I’m happy to report that after much training, persistence and resilience, last year I registered for the Rock n’ Roll half marathon in San Antonio and finished with utmost enjoyment… I was elated beyond words.

    This year, I registered for the Houston “Full” Marathon, however due to injuries I incurred during my training for it, I changed it to Half Marathon and again I finished it with even more enjoyment than my first half marathon, simply because I had to triumph over my injuries. Training, persistence and resilience paid off again!

    I wanted to share with you a few of my tips and experiences as a runner. These tips are of course things that worked for me but I am sure will work for anyone.

2. Sign up for a Run

You will be more motivated to stick to your goal if you commit to a race. You can easily find a run in your area or somewhere near you by accessing these websites: or

Signing up for a run will connect you to helpful information about running. Most runs send out various emails with details about running preparation or the newest and latest running shoes, gears and gadgets. I also suggest following the event you registered for on social media as other runners will post and share information. This is also a great way to encourage your friends to join you in this experience.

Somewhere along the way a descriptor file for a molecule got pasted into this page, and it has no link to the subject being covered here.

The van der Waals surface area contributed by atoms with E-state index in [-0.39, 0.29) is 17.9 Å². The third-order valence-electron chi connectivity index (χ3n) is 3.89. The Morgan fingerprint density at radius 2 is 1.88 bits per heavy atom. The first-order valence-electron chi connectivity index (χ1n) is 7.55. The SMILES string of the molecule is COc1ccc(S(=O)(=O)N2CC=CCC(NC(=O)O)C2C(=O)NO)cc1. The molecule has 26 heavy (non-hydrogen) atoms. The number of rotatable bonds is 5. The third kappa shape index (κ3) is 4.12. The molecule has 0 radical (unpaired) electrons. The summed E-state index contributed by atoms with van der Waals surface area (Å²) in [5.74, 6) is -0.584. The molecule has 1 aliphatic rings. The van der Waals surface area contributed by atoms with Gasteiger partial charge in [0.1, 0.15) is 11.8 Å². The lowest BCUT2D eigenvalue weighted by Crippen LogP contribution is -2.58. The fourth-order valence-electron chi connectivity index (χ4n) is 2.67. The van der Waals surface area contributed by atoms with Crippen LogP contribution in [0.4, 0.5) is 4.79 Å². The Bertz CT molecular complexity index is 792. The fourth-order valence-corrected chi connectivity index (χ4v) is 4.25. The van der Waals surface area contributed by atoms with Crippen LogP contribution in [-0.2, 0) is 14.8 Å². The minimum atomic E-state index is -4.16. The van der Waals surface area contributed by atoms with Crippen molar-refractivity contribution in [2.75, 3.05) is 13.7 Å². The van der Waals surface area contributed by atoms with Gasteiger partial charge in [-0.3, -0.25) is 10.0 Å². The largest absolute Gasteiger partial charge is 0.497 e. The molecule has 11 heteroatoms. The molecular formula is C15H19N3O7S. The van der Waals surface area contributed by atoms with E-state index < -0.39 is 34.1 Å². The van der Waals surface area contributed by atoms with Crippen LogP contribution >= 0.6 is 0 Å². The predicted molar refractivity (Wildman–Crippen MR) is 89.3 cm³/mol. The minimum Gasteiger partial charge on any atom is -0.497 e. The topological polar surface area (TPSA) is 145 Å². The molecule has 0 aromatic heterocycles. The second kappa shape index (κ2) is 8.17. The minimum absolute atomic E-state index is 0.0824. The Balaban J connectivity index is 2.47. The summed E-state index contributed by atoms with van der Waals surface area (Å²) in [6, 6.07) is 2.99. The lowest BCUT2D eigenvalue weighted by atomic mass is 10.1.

3. Run Clubs

I am sure everyone busted out laughing when I showed up to my local run club VARRA – Victoria Area Road Runners Association.

I’ve already been running some around my neighborhood when I decided to take the leap and join the club. To newbies like me, club members appeared to be experienced runners and won’t have time for people like me. On the contrary, I must say they were nothing but super friendly to me and were very helpful as they shared their knowledge and experiences to support me and help me improve. What I like the most about the run club are the social visits while getting a drink afterwards.

4. Create A Plan

You can’t build a house without a plan. Your plan will also need to be realistic. Don’t schedule running at 5 am three days a week if you hate mornings! Make sure you find a program that will work for you. I must say running does take up time and you must be committed.

Couch to 5K is a great tool to create a plan. Another great resource is a book I’ve bought as I progressed from a 5K to a half marathon is Quick Strength for Runners: 8 Weeks to a Better Runner’s Body.

5. Core Workouts